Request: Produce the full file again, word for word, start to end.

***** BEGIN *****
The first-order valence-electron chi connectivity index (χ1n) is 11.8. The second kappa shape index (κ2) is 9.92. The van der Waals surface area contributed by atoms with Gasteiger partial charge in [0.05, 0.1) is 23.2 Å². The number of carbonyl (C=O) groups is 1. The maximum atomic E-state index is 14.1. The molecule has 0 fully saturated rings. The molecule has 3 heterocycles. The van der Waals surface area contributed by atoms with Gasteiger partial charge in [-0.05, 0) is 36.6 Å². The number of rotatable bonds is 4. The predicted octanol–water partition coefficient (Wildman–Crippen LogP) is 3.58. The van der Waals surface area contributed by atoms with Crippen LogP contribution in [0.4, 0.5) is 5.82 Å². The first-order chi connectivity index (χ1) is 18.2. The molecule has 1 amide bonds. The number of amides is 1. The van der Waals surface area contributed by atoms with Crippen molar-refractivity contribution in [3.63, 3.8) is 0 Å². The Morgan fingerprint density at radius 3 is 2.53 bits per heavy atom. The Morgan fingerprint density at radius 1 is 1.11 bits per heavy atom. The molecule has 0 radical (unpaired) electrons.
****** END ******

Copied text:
The first-order valence-electron chi connectivity index (χ1n) is 11.8. The second kappa shape index (κ2) is 9.92. The van der Waals surface area contributed by atoms with Gasteiger partial charge in [0.05, 0.1) is 23.2 Å². The number of carbonyl (C=O) groups is 1. The maximum atomic E-state index is 14.1. The molecule has 0 fully saturated rings. The molecule has 3 heterocycles. The van der Waals surface area contributed by atoms with Gasteiger partial charge in [-0.05, 0) is 36.6 Å². The number of rotatable bonds is 4. The predicted octanol–water partition coefficient (Wildman–Crippen LogP) is 3.58. The van der Waals surface area contributed by atoms with Crippen LogP contribution in [0.4, 0.5) is 5.82 Å². The first-order chi connectivity index (χ1) is 18.2. The molecule has 1 amide bonds. The number of amides is 1. The van der Waals surface area contributed by atoms with Crippen molar-refractivity contribution in [3.63, 3.8) is 0 Å². The Morgan fingerprint density at radius 3 is 2.53 bits per heavy atom. The Morgan fingerprint density at radius 1 is 1.11 bits per heavy atom. The molecule has 0 radical (unpaired) electrons.